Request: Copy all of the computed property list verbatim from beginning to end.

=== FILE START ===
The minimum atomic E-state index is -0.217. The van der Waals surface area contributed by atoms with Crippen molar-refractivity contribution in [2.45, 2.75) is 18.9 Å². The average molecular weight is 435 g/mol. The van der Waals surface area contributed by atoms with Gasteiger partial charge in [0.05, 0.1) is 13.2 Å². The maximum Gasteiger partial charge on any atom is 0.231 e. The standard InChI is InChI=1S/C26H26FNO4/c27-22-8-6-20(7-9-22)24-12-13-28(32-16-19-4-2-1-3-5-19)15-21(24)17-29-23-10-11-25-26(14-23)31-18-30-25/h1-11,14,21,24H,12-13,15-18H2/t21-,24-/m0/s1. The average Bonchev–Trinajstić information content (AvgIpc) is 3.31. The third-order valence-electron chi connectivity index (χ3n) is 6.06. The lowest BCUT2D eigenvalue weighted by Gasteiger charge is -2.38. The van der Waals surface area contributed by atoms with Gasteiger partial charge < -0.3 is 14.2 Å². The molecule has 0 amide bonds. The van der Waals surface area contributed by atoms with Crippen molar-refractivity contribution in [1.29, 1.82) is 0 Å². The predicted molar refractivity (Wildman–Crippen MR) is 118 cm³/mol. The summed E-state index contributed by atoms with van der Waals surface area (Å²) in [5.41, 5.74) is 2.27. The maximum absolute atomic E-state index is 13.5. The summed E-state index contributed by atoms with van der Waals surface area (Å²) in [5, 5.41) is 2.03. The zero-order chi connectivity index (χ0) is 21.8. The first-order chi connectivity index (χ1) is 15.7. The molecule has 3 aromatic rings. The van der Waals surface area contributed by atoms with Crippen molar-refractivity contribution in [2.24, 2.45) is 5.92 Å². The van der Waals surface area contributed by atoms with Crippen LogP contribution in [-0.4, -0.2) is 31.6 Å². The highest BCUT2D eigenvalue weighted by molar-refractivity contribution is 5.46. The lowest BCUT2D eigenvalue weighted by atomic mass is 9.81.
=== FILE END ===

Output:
The minimum atomic E-state index is -0.217. The van der Waals surface area contributed by atoms with Crippen molar-refractivity contribution in [2.45, 2.75) is 18.9 Å². The average molecular weight is 435 g/mol. The van der Waals surface area contributed by atoms with Gasteiger partial charge in [0.05, 0.1) is 13.2 Å². The maximum Gasteiger partial charge on any atom is 0.231 e. The standard InChI is InChI=1S/C26H26FNO4/c27-22-8-6-20(7-9-22)24-12-13-28(32-16-19-4-2-1-3-5-19)15-21(24)17-29-23-10-11-25-26(14-23)31-18-30-25/h1-11,14,21,24H,12-13,15-18H2/t21-,24-/m0/s1. The average Bonchev–Trinajstić information content (AvgIpc) is 3.31. The third-order valence-electron chi connectivity index (χ3n) is 6.06. The lowest BCUT2D eigenvalue weighted by Gasteiger charge is -2.38. The van der Waals surface area contributed by atoms with Gasteiger partial charge < -0.3 is 14.2 Å². The molecule has 0 amide bonds. The van der Waals surface area contributed by atoms with Crippen molar-refractivity contribution in [1.29, 1.82) is 0 Å². The predicted molar refractivity (Wildman–Crippen MR) is 118 cm³/mol. The summed E-state index contributed by atoms with van der Waals surface area (Å²) in [5.41, 5.74) is 2.27. The maximum absolute atomic E-state index is 13.5. The summed E-state index contributed by atoms with van der Waals surface area (Å²) in [5, 5.41) is 2.03. The zero-order chi connectivity index (χ0) is 21.8. The first-order chi connectivity index (χ1) is 15.7. The molecule has 3 aromatic rings. The van der Waals surface area contributed by atoms with Crippen molar-refractivity contribution in [2.24, 2.45) is 5.92 Å². The van der Waals surface area contributed by atoms with Crippen LogP contribution in [-0.4, -0.2) is 31.6 Å². The highest BCUT2D eigenvalue weighted by molar-refractivity contribution is 5.46. The lowest BCUT2D eigenvalue weighted by atomic mass is 9.81.